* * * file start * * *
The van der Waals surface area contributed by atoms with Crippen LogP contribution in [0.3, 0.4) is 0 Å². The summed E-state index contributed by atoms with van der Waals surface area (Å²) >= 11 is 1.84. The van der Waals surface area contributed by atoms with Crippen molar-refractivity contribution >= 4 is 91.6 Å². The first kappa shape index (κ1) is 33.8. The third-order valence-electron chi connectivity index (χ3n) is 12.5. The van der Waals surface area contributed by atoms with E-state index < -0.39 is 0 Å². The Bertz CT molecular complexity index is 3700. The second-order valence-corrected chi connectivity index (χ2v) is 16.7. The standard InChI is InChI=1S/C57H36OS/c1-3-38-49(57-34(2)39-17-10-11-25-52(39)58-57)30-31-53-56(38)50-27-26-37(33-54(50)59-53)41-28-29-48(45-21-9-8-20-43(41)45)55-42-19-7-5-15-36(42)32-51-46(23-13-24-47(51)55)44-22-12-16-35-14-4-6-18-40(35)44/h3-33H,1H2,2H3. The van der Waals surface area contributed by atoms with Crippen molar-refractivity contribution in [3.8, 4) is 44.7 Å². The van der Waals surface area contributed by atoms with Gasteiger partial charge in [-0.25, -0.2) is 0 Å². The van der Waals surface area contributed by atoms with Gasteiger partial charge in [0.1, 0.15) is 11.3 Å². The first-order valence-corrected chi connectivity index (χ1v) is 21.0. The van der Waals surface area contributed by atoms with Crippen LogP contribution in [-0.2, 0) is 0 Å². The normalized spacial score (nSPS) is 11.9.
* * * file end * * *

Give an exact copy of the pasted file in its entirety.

The van der Waals surface area contributed by atoms with Crippen LogP contribution in [0.3, 0.4) is 0 Å². The summed E-state index contributed by atoms with van der Waals surface area (Å²) >= 11 is 1.84. The van der Waals surface area contributed by atoms with Crippen molar-refractivity contribution >= 4 is 91.6 Å². The first kappa shape index (κ1) is 33.8. The third-order valence-electron chi connectivity index (χ3n) is 12.5. The van der Waals surface area contributed by atoms with E-state index < -0.39 is 0 Å². The Bertz CT molecular complexity index is 3700. The second-order valence-corrected chi connectivity index (χ2v) is 16.7. The standard InChI is InChI=1S/C57H36OS/c1-3-38-49(57-34(2)39-17-10-11-25-52(39)58-57)30-31-53-56(38)50-27-26-37(33-54(50)59-53)41-28-29-48(45-21-9-8-20-43(41)45)55-42-19-7-5-15-36(42)32-51-46(23-13-24-47(51)55)44-22-12-16-35-14-4-6-18-40(35)44/h3-33H,1H2,2H3. The van der Waals surface area contributed by atoms with Crippen molar-refractivity contribution in [3.8, 4) is 44.7 Å². The van der Waals surface area contributed by atoms with Gasteiger partial charge in [-0.25, -0.2) is 0 Å². The van der Waals surface area contributed by atoms with Gasteiger partial charge in [0.1, 0.15) is 11.3 Å². The first-order valence-corrected chi connectivity index (χ1v) is 21.0. The van der Waals surface area contributed by atoms with Crippen LogP contribution in [-0.2, 0) is 0 Å². The normalized spacial score (nSPS) is 11.9.